After my last conversation with Hutto at his Wyoming writing shack, we stood in the ranch yard while half a dozen mule deer grazed nearby. Hutto had recently finished his work with the deer but still clearly enjoyed their company. He called a large buck, Homer, by name. Homer walked right over to us. Hutto gave me a handful of grain, and Homer ate it from my open palm. I felt the velvet touch of his lips and the warm breath from his nostrils. In his intelligent brown eyes I thought I detected an acknowledgment, animal to animal.


Kesselheim: What were your earliest experiences with wildlife?

Hutto: When I was a kid, my life centered on the natural environment in northern Florida. I loved animals and had a compulsion to be with them: tadpoles, turtles, baby raccoons — anything I could get my hands on. I was pretty much a wild animal myself, going out the door in the morning and not coming home until dinnertime. I discovered that if I could find young animals — ideally ones who had just been born — they didn’t have the same fear of humans that most grown animals have. This was a thrilling insight. If I was able to develop a relationship with newborns, then I became a part of their life. They would “imprint” on me: that’s when a newborn animal comes to identify the first creature it sees as a parent figure.

By the time I was eleven, I had numerous cages and had built a small pond — basically an outdoor laboratory. Eventually the cages moved into the house. My understanding parents laid down linoleum in my bedroom. Their only rules were no venomous reptiles, and all the animals had to stay in my room — except a wild hog I raised. When my family would watch TV at night, that little pig was always in someone’s lap. It used a litter box just like a cat.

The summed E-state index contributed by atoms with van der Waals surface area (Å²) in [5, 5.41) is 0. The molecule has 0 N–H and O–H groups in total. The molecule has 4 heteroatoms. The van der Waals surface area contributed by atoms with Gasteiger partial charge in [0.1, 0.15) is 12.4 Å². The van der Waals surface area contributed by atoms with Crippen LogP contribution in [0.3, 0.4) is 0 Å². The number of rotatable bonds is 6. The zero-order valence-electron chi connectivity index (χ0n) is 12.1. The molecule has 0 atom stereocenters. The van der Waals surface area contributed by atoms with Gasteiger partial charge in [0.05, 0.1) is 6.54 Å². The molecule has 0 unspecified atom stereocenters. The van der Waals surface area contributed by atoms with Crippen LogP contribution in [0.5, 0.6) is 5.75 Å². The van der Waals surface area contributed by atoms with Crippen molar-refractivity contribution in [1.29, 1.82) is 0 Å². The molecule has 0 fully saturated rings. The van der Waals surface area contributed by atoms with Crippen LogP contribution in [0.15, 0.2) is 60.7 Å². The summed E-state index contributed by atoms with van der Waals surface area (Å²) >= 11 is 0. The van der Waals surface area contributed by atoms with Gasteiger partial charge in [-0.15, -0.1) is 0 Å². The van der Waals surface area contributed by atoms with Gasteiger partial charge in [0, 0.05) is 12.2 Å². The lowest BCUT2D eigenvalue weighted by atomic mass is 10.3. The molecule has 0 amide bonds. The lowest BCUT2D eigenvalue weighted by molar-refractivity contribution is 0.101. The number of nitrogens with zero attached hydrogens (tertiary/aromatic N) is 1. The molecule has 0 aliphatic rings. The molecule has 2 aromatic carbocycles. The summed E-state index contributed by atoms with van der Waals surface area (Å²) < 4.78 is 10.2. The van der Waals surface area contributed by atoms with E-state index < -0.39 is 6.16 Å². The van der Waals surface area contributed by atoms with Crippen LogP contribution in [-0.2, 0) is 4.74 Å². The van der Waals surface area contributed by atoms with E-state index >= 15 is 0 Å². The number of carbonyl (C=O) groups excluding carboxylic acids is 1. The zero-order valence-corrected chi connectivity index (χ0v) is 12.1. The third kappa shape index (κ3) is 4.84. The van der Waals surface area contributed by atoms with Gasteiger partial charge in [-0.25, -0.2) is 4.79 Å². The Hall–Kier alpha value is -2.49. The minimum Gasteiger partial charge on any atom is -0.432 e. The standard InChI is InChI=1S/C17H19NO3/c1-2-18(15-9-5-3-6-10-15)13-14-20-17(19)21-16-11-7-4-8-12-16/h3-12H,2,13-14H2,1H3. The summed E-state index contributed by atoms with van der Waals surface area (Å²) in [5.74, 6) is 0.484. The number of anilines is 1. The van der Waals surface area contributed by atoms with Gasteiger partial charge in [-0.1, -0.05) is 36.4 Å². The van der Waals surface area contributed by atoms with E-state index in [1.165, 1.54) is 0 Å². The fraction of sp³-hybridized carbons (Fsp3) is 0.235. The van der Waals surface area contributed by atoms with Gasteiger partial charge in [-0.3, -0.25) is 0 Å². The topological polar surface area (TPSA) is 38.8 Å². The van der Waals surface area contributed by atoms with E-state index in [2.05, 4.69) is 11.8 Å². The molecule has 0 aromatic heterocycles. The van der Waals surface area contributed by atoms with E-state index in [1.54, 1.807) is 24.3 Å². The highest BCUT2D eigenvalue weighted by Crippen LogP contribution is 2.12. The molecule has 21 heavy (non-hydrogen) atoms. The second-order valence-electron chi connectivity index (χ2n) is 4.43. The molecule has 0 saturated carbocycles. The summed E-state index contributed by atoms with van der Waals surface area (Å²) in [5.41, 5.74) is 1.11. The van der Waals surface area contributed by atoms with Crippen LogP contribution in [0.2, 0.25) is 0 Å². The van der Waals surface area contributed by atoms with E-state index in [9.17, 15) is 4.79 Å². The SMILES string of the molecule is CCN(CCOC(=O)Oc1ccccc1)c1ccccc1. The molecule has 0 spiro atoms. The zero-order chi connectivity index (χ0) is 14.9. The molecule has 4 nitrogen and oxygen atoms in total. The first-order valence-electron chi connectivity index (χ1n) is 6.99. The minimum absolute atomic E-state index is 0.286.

The house got cold in the winter, and the animals would climb in bed with me. You wouldn’t believe what slept in my bed: squirrels, raccoons, foxes. I had an eight-foot red-tailed boa constrictor who slept with me. Sometimes I’d have friends over to spend the night, and it would get a little awkward: “Don’t mind the boa. He doesn’t take up much room.”

Kesselheim: What was a day outdoors like for you?

Hutto: I might spend it with a young raccoon, traversing a couple of acres. Any young animal is busy exploring and discovering the world: wading in a creek, turning over stones, eating crustaceans, chasing minnows, cleaning itself. And it notices everything: smells, a change in the breeze, the sun going behind a cloud, a birdcall, a newly fallen branch, a coyote track — always curious, never rushed. Many species are born with a basic blueprint for survival. For example, they know how to differentiate a predator from a nonpredator; which berry will be bitter or poisonous and which one is good to eat; how to root around in the leaves for grubs and insects; which snake is a dire threat and which isn’t. In addition to this hardwired knowledge, the animal also has things it needs to learn about the landscape: where to find water; where the neighborhood dogs live; the danger of a busy road; where there are shady areas and wetlands. This is what I brought to their lives: a knowledge of the lay of the land. At some point each day the animal and I would nap, curled up together, utterly content.